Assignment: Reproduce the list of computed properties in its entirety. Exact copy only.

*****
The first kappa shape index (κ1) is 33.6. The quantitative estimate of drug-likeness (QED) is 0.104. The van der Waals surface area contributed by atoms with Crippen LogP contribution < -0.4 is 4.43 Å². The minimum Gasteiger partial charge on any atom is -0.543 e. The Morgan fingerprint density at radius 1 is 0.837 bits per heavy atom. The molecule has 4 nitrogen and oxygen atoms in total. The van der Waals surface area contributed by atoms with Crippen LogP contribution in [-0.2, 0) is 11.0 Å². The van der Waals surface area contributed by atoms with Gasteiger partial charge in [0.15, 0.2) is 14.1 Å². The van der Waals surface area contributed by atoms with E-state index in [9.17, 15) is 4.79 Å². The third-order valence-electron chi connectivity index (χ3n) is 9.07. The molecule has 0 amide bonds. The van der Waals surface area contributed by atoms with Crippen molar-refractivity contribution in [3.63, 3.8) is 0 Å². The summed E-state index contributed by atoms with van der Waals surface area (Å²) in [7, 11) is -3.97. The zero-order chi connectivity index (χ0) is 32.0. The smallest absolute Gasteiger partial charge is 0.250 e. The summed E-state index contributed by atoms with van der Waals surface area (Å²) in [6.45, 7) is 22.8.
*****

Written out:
The first kappa shape index (κ1) is 33.6. The quantitative estimate of drug-likeness (QED) is 0.104. The van der Waals surface area contributed by atoms with Crippen LogP contribution < -0.4 is 4.43 Å². The minimum Gasteiger partial charge on any atom is -0.543 e. The Morgan fingerprint density at radius 1 is 0.837 bits per heavy atom. The molecule has 4 nitrogen and oxygen atoms in total. The van der Waals surface area contributed by atoms with Crippen LogP contribution in [-0.2, 0) is 11.0 Å². The van der Waals surface area contributed by atoms with Gasteiger partial charge in [0.15, 0.2) is 14.1 Å². The van der Waals surface area contributed by atoms with E-state index in [9.17, 15) is 4.79 Å². The third-order valence-electron chi connectivity index (χ3n) is 9.07. The molecule has 0 amide bonds. The van der Waals surface area contributed by atoms with Crippen molar-refractivity contribution in [3.63, 3.8) is 0 Å². The summed E-state index contributed by atoms with van der Waals surface area (Å²) in [7, 11) is -3.97. The zero-order chi connectivity index (χ0) is 32.0. The smallest absolute Gasteiger partial charge is 0.250 e. The summed E-state index contributed by atoms with van der Waals surface area (Å²) in [6.45, 7) is 22.8.